The append/3 predicate is useful, and it is important to know how to put it to work. But it is just as important to know that it can be a source of inefficiency, and that you probably don’t want to use it all the time.
Why is append/3 a source of inefficiency? If you think about the way it works, you’ll notice a weakness: append/3 doesn’t join two lists in one simple action. Rather, it needs to work its way down its first argument until it finds the end of the list, and only then can it carry out the concatenation.
Now, often this causes no problems. For example, if we have two lists and we just want to concatenate them, it’s probably not too bad. Sure, Prolog will need to work down the length of the first list, but if the list is not too long, that’s probably not too high a price to pay for the ease of working with append/3 .
But matters may be very different if the first two arguments are given as variables. As we’ve just seen, it can be very useful to give append/3 variables in its first two arguments, for this lets Prolog search for ways of splitting up the lists. But there is a price to pay: a lot of searching is going on, and this can lead to very inefficient programs.
To illustrate this, we shall examine the problem of reversing a list. That is, we will examine the problem of defining a predicate which takes a list (say [a,b,c,d] ) as input and returns a list containing the same elements in the reverse order (here [d,c,b,a] ).
Now, a reverse predicate is a useful predicate to have around. As you will have realised by now, lists in Prolog are far easier to access from the front than from the back. For example, to pull out the head of a list L , all we have to do is perform the unification [H|_] = L ; this results in H being instantiated to the head of L . But pulling out the last element of an arbitrary list is harder: we can’t do it simply using unification. On the other hand, if we had a predicate which reversed lists, we could first reverse the input list, and then pull out the head of the reversed list, as this would give us the last element of the original list. So a reverse predicate could be a useful tool. However, as we may have to reverse large lists, we would like this tool to be efficient. So we need to think about the problem carefully.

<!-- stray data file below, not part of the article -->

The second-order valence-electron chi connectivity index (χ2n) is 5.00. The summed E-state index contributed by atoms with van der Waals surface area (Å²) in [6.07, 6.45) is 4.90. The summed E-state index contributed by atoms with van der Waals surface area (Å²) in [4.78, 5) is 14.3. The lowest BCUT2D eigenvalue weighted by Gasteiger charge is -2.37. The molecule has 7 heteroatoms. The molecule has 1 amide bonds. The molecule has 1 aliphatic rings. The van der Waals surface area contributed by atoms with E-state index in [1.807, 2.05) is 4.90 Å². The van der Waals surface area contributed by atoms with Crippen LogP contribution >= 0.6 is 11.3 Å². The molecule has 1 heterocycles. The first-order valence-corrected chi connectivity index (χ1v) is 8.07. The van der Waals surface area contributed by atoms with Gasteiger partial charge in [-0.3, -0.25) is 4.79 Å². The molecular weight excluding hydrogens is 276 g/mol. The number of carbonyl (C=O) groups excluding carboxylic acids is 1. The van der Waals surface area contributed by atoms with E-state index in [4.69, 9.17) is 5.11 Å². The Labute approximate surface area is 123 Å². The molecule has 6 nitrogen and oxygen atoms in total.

And that’s what we’re going to do now. We will define two reverse predicates: a naive one, defined with the help of append/3 , and a more efficient (and indeed, more natural) one defined using accumulators.
Here’s a recursive definition of what is involved in reversing a list:
- If we reverse the empty list, we obtain the empty list.
- If we reverse the list [H|T] , we end up with the list obtained by reversing T and concatenating with [H] .
To see that the recursive clause is correct, consider the list [a,b,c,d] . If we reverse the tail of this list we obtain [d,c,b] . Concatenating this with [a] yields [d,c,b,a] , which is the reverse of [a,b,c,d] .
With the help of append/3 it is easy to turn this recursive definition into Prolog: